PATIENT SIMULATED ON CT SCANNER TO CUSTOMIZE THEIR RADIATION TREATMENT PLAN

At this point, the treatment delivery plan is finalized using a virtual 3-D image created by the CT simulator. Once the aspects of the treatment fields are set, you will be given multiple “tattoos,” which mark the treatment fields. These tattoos are not elaborate and consist of no more than tiny pricks which look like a small freckle. Tattoos enable the radiation technologists to set up the treatment fields precisely, while allowing you to wash and bathe without worrying about removing the marks. Each patient at Central Alabama Radiation Oncology receives a customized individual radiation treatment plan. The plan is unique to each patient depending on the size and location of their cancer.

PATIENT LEAVES SIMULATION TREATMENT WITH RADIATION APPOINTMENT

After simulation and prior to actual treatment, several steps occur behind the scenes without the patient present. The simulation x-ray may be used to design special lead alloy blocks that are used to minimize the amount of radiation delivered to normal tissues, while maximizing the dose to the cancer site. Sophisticated computer software performs calculations to help ensure the proper radiation dose will be delivered. It may take several days for treatment planning to be completed. After treatment planning is complete, you are ready to begin radiation therapy.

PATIENT BEGINS RADIATION TREATMENT

During treatment, you must lie very still while the radiation beam is targeted to the exact area of the tumor. The machine and treatment table may rotate up to 360 degrees. The technologists will not be in the room during the treatment, but they will be monitoring the treatment via a video camera and an audio connection with the treatment room. You will not feel the radiation as it is being delivered.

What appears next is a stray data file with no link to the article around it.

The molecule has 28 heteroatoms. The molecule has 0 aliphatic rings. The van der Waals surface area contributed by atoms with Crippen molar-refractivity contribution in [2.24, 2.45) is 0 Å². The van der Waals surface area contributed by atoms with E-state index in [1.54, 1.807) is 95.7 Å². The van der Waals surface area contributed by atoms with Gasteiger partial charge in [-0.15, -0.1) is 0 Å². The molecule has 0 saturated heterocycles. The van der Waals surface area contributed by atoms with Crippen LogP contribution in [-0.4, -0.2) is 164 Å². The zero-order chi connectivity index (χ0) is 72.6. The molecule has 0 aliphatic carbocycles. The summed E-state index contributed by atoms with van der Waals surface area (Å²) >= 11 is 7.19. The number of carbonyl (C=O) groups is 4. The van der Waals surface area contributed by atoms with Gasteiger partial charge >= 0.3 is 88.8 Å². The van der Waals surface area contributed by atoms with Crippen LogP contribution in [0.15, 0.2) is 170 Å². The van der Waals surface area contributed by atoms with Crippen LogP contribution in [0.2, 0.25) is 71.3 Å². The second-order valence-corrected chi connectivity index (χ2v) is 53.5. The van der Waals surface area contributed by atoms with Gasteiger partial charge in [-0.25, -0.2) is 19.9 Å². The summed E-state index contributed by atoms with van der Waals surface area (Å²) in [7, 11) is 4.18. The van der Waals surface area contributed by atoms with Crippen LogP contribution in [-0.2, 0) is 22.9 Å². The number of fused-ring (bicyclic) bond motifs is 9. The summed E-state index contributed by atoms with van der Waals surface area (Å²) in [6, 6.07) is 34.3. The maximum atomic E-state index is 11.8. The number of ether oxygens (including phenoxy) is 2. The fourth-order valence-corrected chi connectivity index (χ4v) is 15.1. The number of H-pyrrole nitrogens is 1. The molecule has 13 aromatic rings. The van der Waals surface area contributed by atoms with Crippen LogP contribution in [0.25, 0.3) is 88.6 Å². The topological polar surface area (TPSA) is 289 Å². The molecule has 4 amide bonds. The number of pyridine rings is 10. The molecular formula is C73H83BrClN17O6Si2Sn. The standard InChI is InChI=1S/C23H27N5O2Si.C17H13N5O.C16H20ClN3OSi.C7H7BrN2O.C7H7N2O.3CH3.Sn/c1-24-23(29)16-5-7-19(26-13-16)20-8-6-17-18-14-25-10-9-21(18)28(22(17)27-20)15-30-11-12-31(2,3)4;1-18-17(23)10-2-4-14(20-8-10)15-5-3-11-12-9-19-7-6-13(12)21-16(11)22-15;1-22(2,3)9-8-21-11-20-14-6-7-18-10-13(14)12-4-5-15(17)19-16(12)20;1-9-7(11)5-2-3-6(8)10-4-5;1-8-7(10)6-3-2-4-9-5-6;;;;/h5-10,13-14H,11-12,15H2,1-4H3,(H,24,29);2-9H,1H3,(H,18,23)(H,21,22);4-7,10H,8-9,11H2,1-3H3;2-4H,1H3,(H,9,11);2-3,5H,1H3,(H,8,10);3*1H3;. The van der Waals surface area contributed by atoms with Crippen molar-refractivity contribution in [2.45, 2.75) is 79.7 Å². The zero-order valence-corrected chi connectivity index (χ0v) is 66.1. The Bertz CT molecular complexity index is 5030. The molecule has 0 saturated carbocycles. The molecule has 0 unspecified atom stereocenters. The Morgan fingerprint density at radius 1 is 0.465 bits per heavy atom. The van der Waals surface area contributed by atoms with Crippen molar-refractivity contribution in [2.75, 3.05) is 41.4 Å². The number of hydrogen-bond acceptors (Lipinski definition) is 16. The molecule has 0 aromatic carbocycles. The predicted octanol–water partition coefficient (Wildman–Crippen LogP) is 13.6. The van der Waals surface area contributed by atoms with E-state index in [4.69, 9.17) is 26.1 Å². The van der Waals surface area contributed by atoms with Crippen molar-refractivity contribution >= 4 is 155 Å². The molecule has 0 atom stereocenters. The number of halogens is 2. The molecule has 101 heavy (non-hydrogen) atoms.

WEEKLY TREATMENT MANAGEMENT VISITS WITH DOCTOR AND NURSE

Radiation therapy is generally given once a day, five days per week, usually at the same time each day. The number of treatments depends upon multiple factors and varies from 5-10 to 40 or more. While the first few visits might last for an hour or more, typically a daily radiation treatment requires only about 15-30 minutes in the treatment room. The delivery of the radiation treatment depends upon the type of cancer.

PATIENT FINISHES TREATMENT

FOLLOW-UP APPOINTMENTS

CLICK HERE FOR MORE INFORMATION ON FAQ’S & CANCER TYPES

RADIATION TREATMENTS

Radiation therapy applies high levels of radiation to kill cancer cells or keep them from growing and dividing while minimizing damage to healthy cells. Radiation therapy is delivered in many different ways depending upon the type of cancer and the stage of treatment. The following are the types of radiation treatment we provide:

EBRT or External Beam Radiation Therapy

EBRT or External Beam Radiation Therapy uses machines known as linear accelerators to beam radiation which delivers dosage deep onto the area of the body where the cancer is located. The use of EBRT machines has significantly reduced side effects and modern state-of-the-art equipment has vastly improved the ability to deliver radiation. EBRT is usually given for approximately 6 to 8 weeks on an outpatient basis.

3D-CRT or Three-Dimensional Conformal Radiation Therapy

3D-CRT or Three-Dimensional Conformal Radiation Therapy is a method for delivering EBRT more precisely by using a special CT scan and computerized model. 3D-CRT promises to reduce the damage to tissues near the cancer. 3D-CRT is being tested to determine if higher doses can be given safely with higher outcomes.

IMRT or Intensity Modulated Radiation Therapy

IMRT or Intensity Modulated Radiation Therapy allows radiation oncologists to customize dose varying the amount of radiation given to different parts of the area being treated. It is an advanced form of 3-D conformal radiation therapy. Computer controlled moveable “leaves” adjust the radiation intensity so that more radiation can be delivered to the tumor while normal cells nearby receive less.

IGRT of Image-Guided Radiation Therapy

IGRT of Image-Guided Radiation Therapy involves imaging during the course of treatment allowing more accurate delivery of radiation. Images taken during the planning phase of treatment are compared to images taken during treatment. Sometimes the location of the cancer may shift in a patient’s body and this treatment allows better accuracy of the radiation delivery. IGRT is often used along with EBRT, 3D-CRT or IMRT.